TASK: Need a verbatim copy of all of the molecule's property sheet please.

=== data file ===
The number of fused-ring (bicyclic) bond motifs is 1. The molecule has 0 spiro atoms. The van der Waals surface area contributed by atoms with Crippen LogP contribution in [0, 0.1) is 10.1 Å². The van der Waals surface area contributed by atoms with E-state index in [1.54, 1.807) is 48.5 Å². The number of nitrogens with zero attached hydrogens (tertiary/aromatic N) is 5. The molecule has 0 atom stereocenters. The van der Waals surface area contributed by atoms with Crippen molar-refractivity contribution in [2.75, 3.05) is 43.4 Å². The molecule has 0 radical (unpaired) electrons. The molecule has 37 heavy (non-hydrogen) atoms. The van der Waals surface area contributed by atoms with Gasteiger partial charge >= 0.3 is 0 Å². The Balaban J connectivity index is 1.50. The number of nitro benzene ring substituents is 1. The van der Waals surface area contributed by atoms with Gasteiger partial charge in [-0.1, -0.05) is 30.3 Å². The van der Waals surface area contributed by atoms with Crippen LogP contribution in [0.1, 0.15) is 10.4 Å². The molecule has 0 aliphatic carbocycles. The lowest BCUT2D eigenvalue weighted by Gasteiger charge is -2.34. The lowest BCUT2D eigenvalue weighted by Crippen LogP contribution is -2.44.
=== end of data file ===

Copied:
The number of fused-ring (bicyclic) bond motifs is 1. The molecule has 0 spiro atoms. The van der Waals surface area contributed by atoms with Crippen LogP contribution in [0, 0.1) is 10.1 Å². The van der Waals surface area contributed by atoms with E-state index in [1.54, 1.807) is 48.5 Å². The number of nitrogens with zero attached hydrogens (tertiary/aromatic N) is 5. The molecule has 0 atom stereocenters. The van der Waals surface area contributed by atoms with Crippen molar-refractivity contribution in [2.75, 3.05) is 43.4 Å². The molecule has 0 radical (unpaired) electrons. The molecule has 37 heavy (non-hydrogen) atoms. The van der Waals surface area contributed by atoms with Gasteiger partial charge >= 0.3 is 0 Å². The Balaban J connectivity index is 1.50. The number of nitro benzene ring substituents is 1. The van der Waals surface area contributed by atoms with Gasteiger partial charge in [-0.1, -0.05) is 30.3 Å². The van der Waals surface area contributed by atoms with Crippen LogP contribution in [0.1, 0.15) is 10.4 Å². The molecule has 0 aliphatic carbocycles. The lowest BCUT2D eigenvalue weighted by Gasteiger charge is -2.34. The lowest BCUT2D eigenvalue weighted by Crippen LogP contribution is -2.44.